What happens when you're sued for a credit card debt
Show up for your court date; if you don't, you'll lose your case
Erica Sandberg is a prominent personal finance authority and author of "Expecting Money: The Essential Financial Plan for New and Growing Families." She writes "Opening Credits," a weekly reader Q&A column about issues for people who are new to credit, for CreditCards.com.
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Dear Opening Credits,
I am being sued in civil court over a credit card debt. I haven't worked in over two years and just started getting Social Security Disability this month. What do I need when I go to court, and what can they do to me since I can't afford to pay it? Thank you. -- John
This is exactly what I warn people about. If you don't pay your bills, the lender can sue you for the debt. It won't happen every time, but it's always a possibility.
And it's happening to you, which is a very scary feeling. Now what should you do? Well, first make it a priority to go to court on the date that is printed on the summons. If you can't make it, contact them immediately to change the date. This is very important, because if you fail to show up, you will lose the case by default. That means you won't have the opportunity to present your defense and explain that you are drawing Social Security Disability (SSD) instead of a salary. A default judgment will be filed, and the notice will appear on your credit report. The judgment creditor -- the entity that sued you and won -- can take whatever method the court allows to collect.
So go. And when you do, you can either bring legal counsel or you may appear on your own. Mind though, that if you hire a lawyer, he or she will expect to be paid -- so if you don't have the spare cash (and it sounds like you don't), that won't be an option so you'll have to represent yourself.
Unfortunately, even if a lawyer is by your side, there is still a strong chance that the other side will win. After all, you borrowed the money and didn't pay it back. Unemployment may be the reason, but it probably won't absolve you from responsibility in a court.
So what can happen if you lose? Depending on the state you're sued in, the judgment creditor may be able to levy (take) any nonexempt assets to pay at least a portion of the judgment award. SSD can't be garnished by an unsecured creditor, but you may own items and have cash that they can claim. Therefore, now would be an excellent time to take stock of how much you have in the bank and what items you own. Some common examples of exempt property include your primary residence, furniture, clothes and tools that are necessary for work. The rest may be nonexempt and up for grabs. Additionally, the judgment creditor may be permitted to put a lien on real property -- such as your car and home. When you go to sell them, their portion of the proceeds will be sent to them.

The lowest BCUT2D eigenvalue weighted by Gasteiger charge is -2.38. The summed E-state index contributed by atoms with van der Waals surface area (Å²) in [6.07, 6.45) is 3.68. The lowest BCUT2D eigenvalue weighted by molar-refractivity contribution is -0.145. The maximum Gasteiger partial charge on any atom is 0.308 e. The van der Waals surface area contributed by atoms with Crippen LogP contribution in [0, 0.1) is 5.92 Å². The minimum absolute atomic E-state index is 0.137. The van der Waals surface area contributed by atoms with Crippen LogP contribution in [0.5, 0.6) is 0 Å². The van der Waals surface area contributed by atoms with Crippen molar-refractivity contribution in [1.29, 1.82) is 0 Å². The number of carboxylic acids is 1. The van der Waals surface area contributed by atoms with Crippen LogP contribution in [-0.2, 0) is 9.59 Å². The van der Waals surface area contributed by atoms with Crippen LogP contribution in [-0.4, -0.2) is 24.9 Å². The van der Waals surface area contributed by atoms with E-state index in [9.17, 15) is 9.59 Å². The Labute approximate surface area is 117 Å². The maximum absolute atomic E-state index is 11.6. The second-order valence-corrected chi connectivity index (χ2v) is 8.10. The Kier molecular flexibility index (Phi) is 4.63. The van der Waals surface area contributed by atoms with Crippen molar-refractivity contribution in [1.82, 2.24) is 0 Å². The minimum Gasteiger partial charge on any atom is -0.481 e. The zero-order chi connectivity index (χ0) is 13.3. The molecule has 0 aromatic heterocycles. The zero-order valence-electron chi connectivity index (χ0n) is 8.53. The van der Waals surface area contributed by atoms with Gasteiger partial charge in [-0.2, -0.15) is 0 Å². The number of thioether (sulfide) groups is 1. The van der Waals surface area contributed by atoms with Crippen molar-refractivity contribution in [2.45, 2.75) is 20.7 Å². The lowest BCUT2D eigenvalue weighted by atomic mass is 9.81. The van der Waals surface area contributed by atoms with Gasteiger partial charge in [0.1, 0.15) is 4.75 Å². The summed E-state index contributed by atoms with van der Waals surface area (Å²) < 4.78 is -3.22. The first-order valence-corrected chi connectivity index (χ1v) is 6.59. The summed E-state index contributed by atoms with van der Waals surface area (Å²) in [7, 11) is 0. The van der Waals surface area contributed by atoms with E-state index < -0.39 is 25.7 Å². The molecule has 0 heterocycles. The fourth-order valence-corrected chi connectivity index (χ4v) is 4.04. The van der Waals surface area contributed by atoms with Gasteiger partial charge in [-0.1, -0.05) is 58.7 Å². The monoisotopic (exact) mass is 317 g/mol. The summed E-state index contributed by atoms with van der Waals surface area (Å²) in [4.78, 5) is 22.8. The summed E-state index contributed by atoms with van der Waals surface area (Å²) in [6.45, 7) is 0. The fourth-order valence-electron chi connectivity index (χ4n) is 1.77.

If you have nothing the judgment creditor can relieve you of, winning the lawsuit won't do them any good. The worst thing that will happen to you is the credit damage, which, because of your delinquent debt, you most certainly are experiencing anyway. Oh, and you will also see the original balance escalate, as court costs, attorneys' fees and post-judgment interest will be applied.
So that's the lowdown on what can happen during and after a lawsuit. Unless you'll be back at work or will accumulate significant cash or valuables soon, the actual affect will likely be minimal. The emotional impact, however, can be major. Being sued is awful and not something anyone wants to have happen.
See related: How wage garnishment works -- and how to avoid it, What types of garnishment are proteted from wage garnishment?, What benefits are exempt from garnishment?, New rule protects exempted funds from garnishment
Erica Sandberg is a nationally renowned personal finance authority. She’s host of several financial web shows, and a frequent guest for media outlets such as Fox, Forbes, Nightly Business Report and NPR. Erica previously was affiliated with Consumer Credit Counseling Service and was KRON-TV’s on-air credit expert. Her book, "Expecting Money: The Essential Financial Plan for New and Growing Families," was published in 2008 by Kaplan Press.
Send your question to Erica.
Published: January 25, 2012